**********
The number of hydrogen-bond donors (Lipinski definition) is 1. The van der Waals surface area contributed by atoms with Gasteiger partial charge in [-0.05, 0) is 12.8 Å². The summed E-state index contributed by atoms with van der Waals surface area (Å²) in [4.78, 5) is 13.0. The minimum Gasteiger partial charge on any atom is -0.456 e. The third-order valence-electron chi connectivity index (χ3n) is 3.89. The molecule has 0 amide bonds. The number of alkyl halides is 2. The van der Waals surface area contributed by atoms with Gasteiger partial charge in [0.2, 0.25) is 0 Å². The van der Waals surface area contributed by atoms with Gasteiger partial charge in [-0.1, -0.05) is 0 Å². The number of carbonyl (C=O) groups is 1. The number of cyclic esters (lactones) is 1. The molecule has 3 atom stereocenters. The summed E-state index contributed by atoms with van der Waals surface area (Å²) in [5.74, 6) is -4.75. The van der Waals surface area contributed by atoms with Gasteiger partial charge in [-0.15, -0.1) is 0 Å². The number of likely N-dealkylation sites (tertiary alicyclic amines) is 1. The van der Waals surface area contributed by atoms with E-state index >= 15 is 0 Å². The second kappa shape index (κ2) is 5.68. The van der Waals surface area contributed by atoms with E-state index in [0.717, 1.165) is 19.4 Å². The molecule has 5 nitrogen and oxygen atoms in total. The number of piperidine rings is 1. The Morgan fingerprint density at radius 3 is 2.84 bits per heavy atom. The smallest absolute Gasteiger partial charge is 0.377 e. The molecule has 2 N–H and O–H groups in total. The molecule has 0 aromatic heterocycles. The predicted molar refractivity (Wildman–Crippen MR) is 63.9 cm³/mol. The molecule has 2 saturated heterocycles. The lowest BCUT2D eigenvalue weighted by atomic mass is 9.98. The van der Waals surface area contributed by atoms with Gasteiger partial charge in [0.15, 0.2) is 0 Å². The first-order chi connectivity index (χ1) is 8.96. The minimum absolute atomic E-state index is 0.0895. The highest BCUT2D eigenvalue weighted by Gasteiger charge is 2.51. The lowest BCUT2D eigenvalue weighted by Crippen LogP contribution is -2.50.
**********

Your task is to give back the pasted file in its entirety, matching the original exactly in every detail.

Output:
The number of hydrogen-bond donors (Lipinski definition) is 1. The van der Waals surface area contributed by atoms with Gasteiger partial charge in [-0.05, 0) is 12.8 Å². The summed E-state index contributed by atoms with van der Waals surface area (Å²) in [4.78, 5) is 13.0. The minimum Gasteiger partial charge on any atom is -0.456 e. The third-order valence-electron chi connectivity index (χ3n) is 3.89. The molecule has 0 amide bonds. The number of alkyl halides is 2. The van der Waals surface area contributed by atoms with Gasteiger partial charge in [0.2, 0.25) is 0 Å². The van der Waals surface area contributed by atoms with Gasteiger partial charge in [-0.1, -0.05) is 0 Å². The number of carbonyl (C=O) groups is 1. The number of cyclic esters (lactones) is 1. The molecule has 3 atom stereocenters. The summed E-state index contributed by atoms with van der Waals surface area (Å²) in [5.74, 6) is -4.75. The van der Waals surface area contributed by atoms with Gasteiger partial charge in [-0.15, -0.1) is 0 Å². The number of likely N-dealkylation sites (tertiary alicyclic amines) is 1. The van der Waals surface area contributed by atoms with E-state index >= 15 is 0 Å². The second kappa shape index (κ2) is 5.68. The van der Waals surface area contributed by atoms with E-state index in [0.717, 1.165) is 19.4 Å². The molecule has 5 nitrogen and oxygen atoms in total. The number of piperidine rings is 1. The Morgan fingerprint density at radius 3 is 2.84 bits per heavy atom. The smallest absolute Gasteiger partial charge is 0.377 e. The molecule has 2 N–H and O–H groups in total. The molecule has 0 aromatic heterocycles. The predicted molar refractivity (Wildman–Crippen MR) is 63.9 cm³/mol. The molecule has 2 saturated heterocycles. The lowest BCUT2D eigenvalue weighted by atomic mass is 9.98. The van der Waals surface area contributed by atoms with Gasteiger partial charge in [0.15, 0.2) is 0 Å². The first-order chi connectivity index (χ1) is 8.96. The minimum absolute atomic E-state index is 0.0895. The highest BCUT2D eigenvalue weighted by Gasteiger charge is 2.51. The lowest BCUT2D eigenvalue weighted by Crippen LogP contribution is -2.50.